Compaq Deskpro boards/hard drives from the late 1990s

Grant Taylor cctalk at
Mon Jul 26 19:29:40 CDT 2021

On 7/26/21 5:36 AM, Liam Proven via cctalk wrote:
> I got it down to 14MB and it would, just barely, boot from the 16MB 
> SSD, although you could barely do anything as there was almost no 
> free disk space. It was a vain effort in the end -- being so minimal, 
> it booted in a few seconds from any medium. It did make the point 
> for the magazine that an OS would boot from SSD in a fraction of the 
> time of from hard disk -- and so that in some years, when SSDs were 
> common and cheap, they would be very desirable.


> What _actually_ became doable and desirable never became really 
> possible with the Windows platform, sadly, although it's trivial with 
> Linux and quite easy with Mac OS X: to put the core OS and application 
> binaries on SSD, but keep the home directory on spinning media.

I've not really tried to do this on Windows.  But I would wonder if you 
could mount an alternate file system on top of the Users / Documents and 
Settings folder using -- what I believe is called -- Dynamic Data 
Overlay.  Very much like you would mount /home as a file system 
independent from /.  I don't know if there would be any dependency on 
Administrator's profile being accessible before DDO mounted everything.

> Config files are tiny compared to modern binaries. They are read in 
> milliseconds, maybe microseconds.

I suspect that more time is spent finding them and traversing the file 
system meta-data than reading the actual config files.

> With OS X you can just move the user's home directory. /home is on the 
> OS drive but (e.g.) /home/lproven is on an HDD. This works perfectly 
> but it completely breaks OS X's tools for migrating to a new machine, 
> so I have reverted to using a Fusion Drive that RAIDs together an 
> SSD and an HDD into one volume.

I've never tried to do anything like this with OS X.  I would naively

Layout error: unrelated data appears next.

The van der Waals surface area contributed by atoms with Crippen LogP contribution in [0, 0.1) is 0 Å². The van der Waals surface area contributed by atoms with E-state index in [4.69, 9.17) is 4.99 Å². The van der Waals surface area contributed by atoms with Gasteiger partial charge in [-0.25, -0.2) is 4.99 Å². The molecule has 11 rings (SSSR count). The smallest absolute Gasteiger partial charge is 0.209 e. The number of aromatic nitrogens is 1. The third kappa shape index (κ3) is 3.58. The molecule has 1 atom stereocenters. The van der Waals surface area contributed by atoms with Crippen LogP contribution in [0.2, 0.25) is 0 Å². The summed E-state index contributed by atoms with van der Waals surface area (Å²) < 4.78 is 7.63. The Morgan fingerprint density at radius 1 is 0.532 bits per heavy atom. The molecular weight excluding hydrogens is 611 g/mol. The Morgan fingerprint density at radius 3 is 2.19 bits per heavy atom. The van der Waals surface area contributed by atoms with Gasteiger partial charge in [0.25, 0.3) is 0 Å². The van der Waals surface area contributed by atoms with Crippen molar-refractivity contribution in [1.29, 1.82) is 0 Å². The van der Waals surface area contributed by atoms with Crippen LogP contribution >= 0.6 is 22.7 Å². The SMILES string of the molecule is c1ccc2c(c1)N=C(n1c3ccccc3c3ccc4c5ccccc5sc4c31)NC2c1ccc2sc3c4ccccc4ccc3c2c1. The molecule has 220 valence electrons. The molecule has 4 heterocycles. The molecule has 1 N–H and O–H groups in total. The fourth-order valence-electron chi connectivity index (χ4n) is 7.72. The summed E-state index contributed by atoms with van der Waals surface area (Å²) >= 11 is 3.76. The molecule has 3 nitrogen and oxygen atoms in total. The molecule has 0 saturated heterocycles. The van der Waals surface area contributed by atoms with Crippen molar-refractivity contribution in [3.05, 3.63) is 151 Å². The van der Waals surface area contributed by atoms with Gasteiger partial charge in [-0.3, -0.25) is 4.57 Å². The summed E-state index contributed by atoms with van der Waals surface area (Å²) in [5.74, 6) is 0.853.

think that you could mount another file system on /home.  But, maybe 
there's dependencies that I'm not aware of.

> There's no easy clean way to do this on Windows. You can't move /Users 
> without ugly registry hacks that can break compatibility.

This is why I've always tried to not alter the path to things.  Instead, 
rely on things like file system mounts / DDO to make the given path be 
presented by a different file system.

The only rare exception would be like having /home be a symbolic link to 
/path/to/home which is on another file system.  This is how I have my 
VPS use LUKS encryption.  /home -> /var/LUKS/home; /var/spool/mail -> 
/var/LUKS/var/spool/mail; etc.

I find that not altering the path means that you don't have to go 
through things like registry hacks.

> Ah well. Terabyte-class SSDs are affordable now; the method is 
> obsolete.

/me looks at the mailing list and the things that are discussed and 
reject the "obsolete" portion of that comment.

> You know, that's an excellent idea and I wish I'd thought of it then. 
> My desktop was an IBM PC-AT and would have made this difficult, and 
> mostly we used IBM PS/2 boxes, which still made it non-trivial -- 
> no dangling a drive from the controller cable! But it was doable.

Where there is a will, there is a way.

> Japanese and to an extent Chinese OSes were very instructive, 
> especially in historical context.
> As the DOS PC conquered the industry in the West, it did not in Japan. 
> DOS could not handle Japanese fonts well enough; VGA is not really 
> enough for readable kanji, hiragana and katakana. So Japanese PCs 
> stayed non-IBM-compatible.


Grant. . . .
unix || die

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